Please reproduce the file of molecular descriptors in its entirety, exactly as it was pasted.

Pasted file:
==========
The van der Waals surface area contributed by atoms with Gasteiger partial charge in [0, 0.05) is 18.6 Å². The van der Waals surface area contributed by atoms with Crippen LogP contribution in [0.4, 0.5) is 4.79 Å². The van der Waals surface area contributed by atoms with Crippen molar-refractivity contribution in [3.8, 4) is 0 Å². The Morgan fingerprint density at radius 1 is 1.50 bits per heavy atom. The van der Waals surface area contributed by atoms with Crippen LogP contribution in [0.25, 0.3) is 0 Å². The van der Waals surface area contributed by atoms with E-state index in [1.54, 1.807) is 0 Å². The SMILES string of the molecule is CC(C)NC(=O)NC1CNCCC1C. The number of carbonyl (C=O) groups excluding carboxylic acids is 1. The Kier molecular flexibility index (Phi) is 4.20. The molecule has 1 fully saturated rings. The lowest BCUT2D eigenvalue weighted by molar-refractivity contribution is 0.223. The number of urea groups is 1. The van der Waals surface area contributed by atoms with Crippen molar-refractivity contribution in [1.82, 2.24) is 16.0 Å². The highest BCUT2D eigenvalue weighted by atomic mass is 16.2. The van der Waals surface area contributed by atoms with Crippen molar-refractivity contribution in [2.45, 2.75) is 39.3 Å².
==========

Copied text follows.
The van der Waals surface area contributed by atoms with Gasteiger partial charge in [0, 0.05) is 18.6 Å². The van der Waals surface area contributed by atoms with Crippen LogP contribution in [0.4, 0.5) is 4.79 Å². The van der Waals surface area contributed by atoms with Crippen molar-refractivity contribution in [3.8, 4) is 0 Å². The Morgan fingerprint density at radius 1 is 1.50 bits per heavy atom. The van der Waals surface area contributed by atoms with Crippen LogP contribution in [0.25, 0.3) is 0 Å². The van der Waals surface area contributed by atoms with E-state index in [1.54, 1.807) is 0 Å². The SMILES string of the molecule is CC(C)NC(=O)NC1CNCCC1C. The number of carbonyl (C=O) groups excluding carboxylic acids is 1. The Kier molecular flexibility index (Phi) is 4.20. The molecule has 1 fully saturated rings. The lowest BCUT2D eigenvalue weighted by molar-refractivity contribution is 0.223. The number of urea groups is 1. The van der Waals surface area contributed by atoms with Crippen molar-refractivity contribution in [1.82, 2.24) is 16.0 Å². The highest BCUT2D eigenvalue weighted by atomic mass is 16.2. The van der Waals surface area contributed by atoms with Crippen molar-refractivity contribution in [2.45, 2.75) is 39.3 Å².